Wise: Oh, hi, Werth.
Werth: What's with the glassy-eyed gaze?
Wise: This year I've been a little delinquent in my movie-watching, and I'm trying to catch up on all the big flicks I missed. But I have to admit that I'm feeling a little sideswiped by all the cute dogs, the sassy black maids, the steely ladies, the winking George Clooney-isms, the lifetime achievement awards disguised as supporting actor noms—and to top it all off, I just saw Shame.
Werth: Are you sure your vapors weren't brought on by seeing Michael Fassbender's bidness?
Wise: Mr. Fassbender's anatomy has certainly become—justifiably—its own cause célèbre this awards season, but it didn't get him the best actor nomination that many were expecting.
Werth: I expect he gets plenty of other rewards.
Wise: Undeniably. But it brings up a larger point—
Werth: His larger point always brings up.
Wise: —of movies that may have great performances—
Werth: Like Fassbender in bed.
Wise: —while the film as a whole just doesn't come together.
Werth: You make this too easy, Wise.
Wise: Quit it.
In Shame, Fassbender plays Brandon, a thirty-something who works in a sleek Manhattan office and lives in an even more sleek highrise in midtown. He's also a sex addict. And has an emotionally needy sister named, conveniently, Sissy (Carey Mulligan) who turns up unannounced and creates havoc in his life by sleeping with his married boss and generally having spectacular breakdowns.
Sissy's presence drives Brandon into violent rages, lugubrious melancholy, and ever more impersonal sex acts with strangers and prostitutes.
Werth: Which makes him no different from the average Frat guys hanging out down the block at Brother Jimmy's BBQ.
Wise: Exactly. The camera loves Fassbender, and he delivers some virtuoso moments, but no matter how good he is in the role, the film's lack of depth sabotages his work. There's a vague allusion to his character's past, plus he has a discomforting familiarity with his sister (a shower scene almost as cringe-inducing as Psycho), but nothing that unlocks his agony for the audience.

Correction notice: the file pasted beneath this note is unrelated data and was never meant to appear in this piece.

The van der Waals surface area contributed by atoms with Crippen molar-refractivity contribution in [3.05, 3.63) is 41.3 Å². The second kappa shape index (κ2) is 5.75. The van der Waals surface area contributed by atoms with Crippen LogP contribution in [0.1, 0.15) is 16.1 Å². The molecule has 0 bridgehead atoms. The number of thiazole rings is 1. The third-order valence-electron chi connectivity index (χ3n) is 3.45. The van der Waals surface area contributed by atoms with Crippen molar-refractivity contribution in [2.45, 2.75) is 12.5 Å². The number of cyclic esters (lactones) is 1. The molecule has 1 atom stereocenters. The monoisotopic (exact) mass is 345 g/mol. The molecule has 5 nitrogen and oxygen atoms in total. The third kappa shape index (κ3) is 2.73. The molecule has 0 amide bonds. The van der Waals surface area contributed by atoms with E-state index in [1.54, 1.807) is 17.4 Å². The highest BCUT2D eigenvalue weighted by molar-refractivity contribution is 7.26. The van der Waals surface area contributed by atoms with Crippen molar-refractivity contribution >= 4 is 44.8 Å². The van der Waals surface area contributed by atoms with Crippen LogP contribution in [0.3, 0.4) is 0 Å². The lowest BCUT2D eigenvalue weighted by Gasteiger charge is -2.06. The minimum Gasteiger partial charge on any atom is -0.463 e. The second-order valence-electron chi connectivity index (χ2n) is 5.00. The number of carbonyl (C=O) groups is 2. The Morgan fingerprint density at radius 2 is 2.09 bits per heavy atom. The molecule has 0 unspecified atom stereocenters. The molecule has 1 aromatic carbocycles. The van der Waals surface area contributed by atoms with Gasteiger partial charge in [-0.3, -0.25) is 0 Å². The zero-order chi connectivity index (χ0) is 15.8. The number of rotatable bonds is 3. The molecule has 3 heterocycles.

The director and co-writer of Shame, Steve McQueen, began his career as a visual artist, and that kind of attention to surface detail is everywhere apparent. Shame, at times, is a very beautiful film, but one that is not very deep.
Werth: I don't know about you, but when I think of bad movies that are made better by a good actor showing a little skin, I think of Barbra Streisand in On a Clear Day You Can See Forever (1970).
Wise: Okay, that's not exactly what I was talking about, but I'll let it slide.
Werth: Clear Day was based on a middling Broadway show of the same name whose movie rights were bought up as Hollywood went nuts for musicals after My Fair Lady (1964) and The Sound of Music (1965) cleaned up at the box office. Unfortunately, Clear Day was not in the same league as these two cinematic cash machines.
Clear Day tells the tale of professor cum hypnotherapist Dr. Chabot (Yves Montand) who inadvertently hypnotizes kooky student Daisy Gamble (Streisand) during one of his classes.
Upon further sessions he discovers that Daisy has startling ESP abilities, can make flowers grow, and is the current incarnation of seductive Napoleonic Era social climber Melinda Tentrees (also Streisand) who the good doctor somehow falls in love with across time while Daisy falls in love with him.
Wise: I need someone to snap her fingers and wake me up from this plot.
Werth: I won't even go into the myriad of complications like Daisy has a fiancee and a step-brother (Jack Nicholson—yes, Jack Nicholson in a musical) who has a yen for her or the fact that the university is having riots over these past-life experiments.
Wise: I'm surprised movie audiences didn't riot.
Werth: They didn't, 'cause very few of them even saw the movie. But Streisand was a hot commodity. She'd just come off mega-hit Funny Girl (1968), and popular (though money-losing due to its over-sized budget) Hello Dolly (1969) and those performances seemed to propel her into Clear Day like she'd been shot out of a cannon. She's wonderfully quirky as chain-smoking, addle-brained Daisy and aggressively seductive as Melinda.
The dining scene where she runs a wine glass along her ample, exposed cleavage makes one question the PG rating. And her voice is powerful, sure and emotive, tender one minute, fiery the next. "What Did I Have That I Don't Have" is a showstopper, and Vincente Minnelli pulls it off by focusing on Streisand in one room the entire song, his expertly mobile camerawork and blocking moving us through Daisy's indecision without making us feel like nothing's happening.
Wise: Sometimes I dream about being in a Minnelli tracking shot.
Werth: Unfortunately no amount of Minnelli's skill and decorative visuals could reincarnate wooden leading man Yves Montand or this jumbled mish-mash of a musical. It would be Minnelli's final musical at a time when he and his work were becoming symbols of an old Hollywood that new Hollywood felt it had moved beyond. But like the plucky Daisy, Babs and her bosom would go on to thrive in that new world, continuing to live out many lives in front of (and behind) the camera.
Wise: I don't know about reincarnation, but I do know you and I will be coming back next week for more Film Gab!
Werth: Michael Fassbender comes back, too.
Wise: Oh, Werth...